Ferris, Joseph

Joseph A. Ferris was a hunting guide, a shopkeeper, and a friend of Theodore Roosevelt in the badlands of Dakota Territory.

Ferris was one of the first settlers in the Little Missouri River badlands. He arrived at Little Missouri Station in 1881, with his brother Sylvane Ferris and a friend, William Merrifield. The Ferris brothers grew up in New Brunswick, Canada. Merrifield was from Quebec. The three met in Fargo, Dakota Territory, while in search of work in the Dakota wheat fields. The three are said to have arrived in Little Missouri on the first train that carried passengers to the badlands.

The trio served as section hands for the Northern Pacific Railroad. They cut wood for the railroad steam engines, and later supplied wild game for NPRR passengers. By the time Roosevelt arrived in the badlands, the Ferris brothers were employed in the old army cantonment that TR's acquaintance H. H. Gorringe was fitting up as a dude resort and hunting headquarters.

Theodore Roosevelt met Joe Ferris at the cantonment on the morning of September 8, 1883. Roosevelt had arrived in the night, found a cot in the Pyramid Park Hotel, slept for a few hours, eaten breakfast, and taken a walk about the crude village. His search for a suitable guide to take him buffalo hunting brought him to Ferris, who was at first extremely skeptical of the New York dude.

The ten-day hunt in the southern badlands of today’s North Dakota was something of an ordeal. It rained through most of the hunt. Roosevelt crawled face first into a bed of prickly pear cactus. His horse reared and his rifle barrel struck the future president in the forehead, causing him to bleed profusely. Their horses bolted in the night, pulling their saddles from under their heads as they slept. Ferris said, “Bad luck followed us like a yellow dog follows a drunkard.” At one point in the misadventure, Ferris lamented, “Say, I ain't ever committed any crime deservin' that anything like this should happen!”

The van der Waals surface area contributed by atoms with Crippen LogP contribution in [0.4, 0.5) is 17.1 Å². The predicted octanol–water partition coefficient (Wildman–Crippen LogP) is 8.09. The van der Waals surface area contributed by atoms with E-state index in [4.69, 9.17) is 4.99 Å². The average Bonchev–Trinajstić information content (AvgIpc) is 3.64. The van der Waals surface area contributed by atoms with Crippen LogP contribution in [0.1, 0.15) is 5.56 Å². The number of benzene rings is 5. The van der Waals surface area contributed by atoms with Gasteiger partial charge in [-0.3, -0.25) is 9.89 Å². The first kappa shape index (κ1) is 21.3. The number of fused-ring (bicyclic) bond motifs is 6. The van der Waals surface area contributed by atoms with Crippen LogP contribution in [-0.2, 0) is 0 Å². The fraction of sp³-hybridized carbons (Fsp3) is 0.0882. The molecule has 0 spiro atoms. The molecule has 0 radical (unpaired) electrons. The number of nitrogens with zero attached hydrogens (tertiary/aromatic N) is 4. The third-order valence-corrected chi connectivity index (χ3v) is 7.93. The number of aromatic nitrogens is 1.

But Roosevelt finally got his first buffalo in the upper reaches of Little Cannonball Creek just north of today’s Marmarth, North Dakota. He did an Indian war dance around the carcass and impulsively handed Ferris a $100 bill for his pains.

They became good friends. Roosevelt employed Sylvane Ferris and Bill Merrifield as his range managers on the Maltese Cross Ranch, which he purchased at the end of his hunting trip in 1883.

Later, Joe Ferris opened a general store in Medora, where he served also as an informal community banker. Roosevelt is said often to have stayed in the rooms above Ferris’ store during his visits to Medora.

The President of the United States wrote to Joe Ferris on October 30, 1907, to express his condolence that one of his old horses, Muley, had died. He thanked Ferris for handling the matter on his behalf. During his presidency, TR named Ferris the postmaster of Medora.

When President Roosevelt traveled through the American West in 1903, the Ferris brothers met the presidential train at Mandan, North Dakota, and traveled with TR to Medora, where the president greeted his old frontier friends and posed with several dozen of them for a formal photograph.

In June 1919, the Ferris brothers returned to Medora to meet with Roosevelt biographer Hermann Hagedorn, and participate in the documentary film he was making about Roosevelt in the badlands.